© photo by Leo Aversa
 photo by Leo Aversa
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  • Sep 02 2024 - 5:00 pm
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Not long after the dawn of her career, as a teenager in Rio de Janeiro, Joyce Moreno was declared “one of the greatest singers” by Antonio Carlos Jobim. Yet despite reputable accolades and the fact that she has since recorded over thirty acclaimed albums, Joyce never quite achieved the international recognition of the likes of Jobim, João Gilberto and Sergio Mendes, all of whom became global stars after releasing with major labels in the US.

As the military dictatorship’s grip on Brazil began to subside in the 1980s, Joyce had a handful of hits in her home county, including a tribute to her daughters ‘Clareana’, and the iconic ‘Feminina’ – an intergenerational conversation between mother and daughter about what it means to be a woman. But already a feminist pioneer, these successes were hard fought. Joyce had caused controversy as a nineteen-year-old when shebecame the first in Brazil to sing from the first-person feminine perspective, and the institutional sexism she faced was worsened by the dictatorship who would often censor her music. Even once the Junta was out ofthe way, Joyce found herself up against the male-dominated major record companies in Brazil, who sought to dictate her career and sexualise her image, before dropping her for refusing to play along.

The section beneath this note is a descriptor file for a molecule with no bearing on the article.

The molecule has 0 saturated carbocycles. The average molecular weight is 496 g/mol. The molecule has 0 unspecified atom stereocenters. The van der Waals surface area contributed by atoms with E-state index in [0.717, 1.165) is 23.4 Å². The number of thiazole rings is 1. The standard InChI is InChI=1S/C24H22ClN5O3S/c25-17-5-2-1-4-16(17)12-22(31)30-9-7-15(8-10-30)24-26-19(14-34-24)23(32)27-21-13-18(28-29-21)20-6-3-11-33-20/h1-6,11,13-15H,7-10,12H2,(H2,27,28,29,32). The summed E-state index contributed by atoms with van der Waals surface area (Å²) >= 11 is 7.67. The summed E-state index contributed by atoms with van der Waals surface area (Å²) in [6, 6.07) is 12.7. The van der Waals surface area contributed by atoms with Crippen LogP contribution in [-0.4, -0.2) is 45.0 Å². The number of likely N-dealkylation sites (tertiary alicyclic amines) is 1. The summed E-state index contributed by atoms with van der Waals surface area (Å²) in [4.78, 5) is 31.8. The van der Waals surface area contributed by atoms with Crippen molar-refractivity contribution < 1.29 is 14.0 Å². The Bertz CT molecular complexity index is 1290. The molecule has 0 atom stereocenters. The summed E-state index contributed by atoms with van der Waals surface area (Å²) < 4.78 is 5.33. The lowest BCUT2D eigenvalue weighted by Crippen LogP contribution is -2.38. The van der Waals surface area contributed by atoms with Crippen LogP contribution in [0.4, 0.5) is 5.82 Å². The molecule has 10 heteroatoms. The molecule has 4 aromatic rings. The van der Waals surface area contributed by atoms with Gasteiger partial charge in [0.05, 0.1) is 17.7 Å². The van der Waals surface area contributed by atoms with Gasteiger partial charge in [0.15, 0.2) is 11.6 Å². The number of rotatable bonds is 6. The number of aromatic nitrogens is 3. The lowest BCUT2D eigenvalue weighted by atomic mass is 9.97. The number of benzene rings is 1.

A few years after the success of her albums Feminina and Agua E Luz in Brazil, Joyce’s music began to find its way to the UK, Europe and Japan, and ‘Feminina’ and ‘Aldeia de Ogum’ became classics on theunderground jazz-dance scenes of the mid to late-eighties and early-nineties. The full-length version of ‘Feminina’ from the Natureza sessions was first heard on a Brazilian Jazz compilation in 1999 and ‘Descompassadamente’ was licensed for a CD compiling the work of Claus Ogerman in 2002. Following these, word began to get out about an unreleased Joyce album with ClausOgerman and the legend of Natureza grew.

Forty-five years since it was recorded, Natureza finally sees the light of day, with Joyce’s Portuguese lyricsand vocals, as she intended. Featuring the fabled 11-minute version of ‘ Feminina’, as well as the never before heard ‘Coração Sonhador’ composed and performed by Mauricio Maestro, Natureza’s release is a landmark in Brazilian music history and represents a triumphant, if overdue victory for Joyce as an outspoken female artist who has consistently refused to bow to patriarchal pressure.

Come hear the legend on the 2.9.2024 at Emmauskirche!

Jul 2, 2024